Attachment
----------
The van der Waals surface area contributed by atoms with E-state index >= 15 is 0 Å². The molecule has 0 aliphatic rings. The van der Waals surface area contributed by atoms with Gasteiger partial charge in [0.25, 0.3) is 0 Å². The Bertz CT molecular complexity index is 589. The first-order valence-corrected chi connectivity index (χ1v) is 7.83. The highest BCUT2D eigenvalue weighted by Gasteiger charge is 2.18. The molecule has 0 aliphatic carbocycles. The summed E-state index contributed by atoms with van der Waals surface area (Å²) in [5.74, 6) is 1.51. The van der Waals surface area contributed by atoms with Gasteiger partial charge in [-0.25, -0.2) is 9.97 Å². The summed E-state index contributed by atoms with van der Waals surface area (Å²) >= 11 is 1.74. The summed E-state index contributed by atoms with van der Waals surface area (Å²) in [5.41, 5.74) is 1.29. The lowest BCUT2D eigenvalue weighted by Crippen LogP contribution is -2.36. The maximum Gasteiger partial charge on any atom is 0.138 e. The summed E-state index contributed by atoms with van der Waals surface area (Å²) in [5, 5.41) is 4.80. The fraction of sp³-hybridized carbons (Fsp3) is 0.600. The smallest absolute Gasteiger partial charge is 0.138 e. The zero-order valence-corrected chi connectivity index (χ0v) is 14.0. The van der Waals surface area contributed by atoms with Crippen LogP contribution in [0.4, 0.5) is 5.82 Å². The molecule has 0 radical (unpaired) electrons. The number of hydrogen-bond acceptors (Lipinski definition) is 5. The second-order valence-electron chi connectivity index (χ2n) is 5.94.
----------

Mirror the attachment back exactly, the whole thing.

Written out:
The van der Waals surface area contributed by atoms with E-state index >= 15 is 0 Å². The molecule has 0 aliphatic rings. The van der Waals surface area contributed by atoms with Gasteiger partial charge in [0.25, 0.3) is 0 Å². The Bertz CT molecular complexity index is 589. The first-order valence-corrected chi connectivity index (χ1v) is 7.83. The highest BCUT2D eigenvalue weighted by Gasteiger charge is 2.18. The molecule has 0 aliphatic carbocycles. The summed E-state index contributed by atoms with van der Waals surface area (Å²) in [5.74, 6) is 1.51. The van der Waals surface area contributed by atoms with Gasteiger partial charge in [-0.25, -0.2) is 9.97 Å². The summed E-state index contributed by atoms with van der Waals surface area (Å²) >= 11 is 1.74. The summed E-state index contributed by atoms with van der Waals surface area (Å²) in [5.41, 5.74) is 1.29. The lowest BCUT2D eigenvalue weighted by Crippen LogP contribution is -2.36. The maximum Gasteiger partial charge on any atom is 0.138 e. The summed E-state index contributed by atoms with van der Waals surface area (Å²) in [5, 5.41) is 4.80. The fraction of sp³-hybridized carbons (Fsp3) is 0.600. The smallest absolute Gasteiger partial charge is 0.138 e. The zero-order valence-corrected chi connectivity index (χ0v) is 14.0. The van der Waals surface area contributed by atoms with Crippen LogP contribution in [0.4, 0.5) is 5.82 Å². The molecule has 0 radical (unpaired) electrons. The number of hydrogen-bond acceptors (Lipinski definition) is 5. The second-order valence-electron chi connectivity index (χ2n) is 5.94.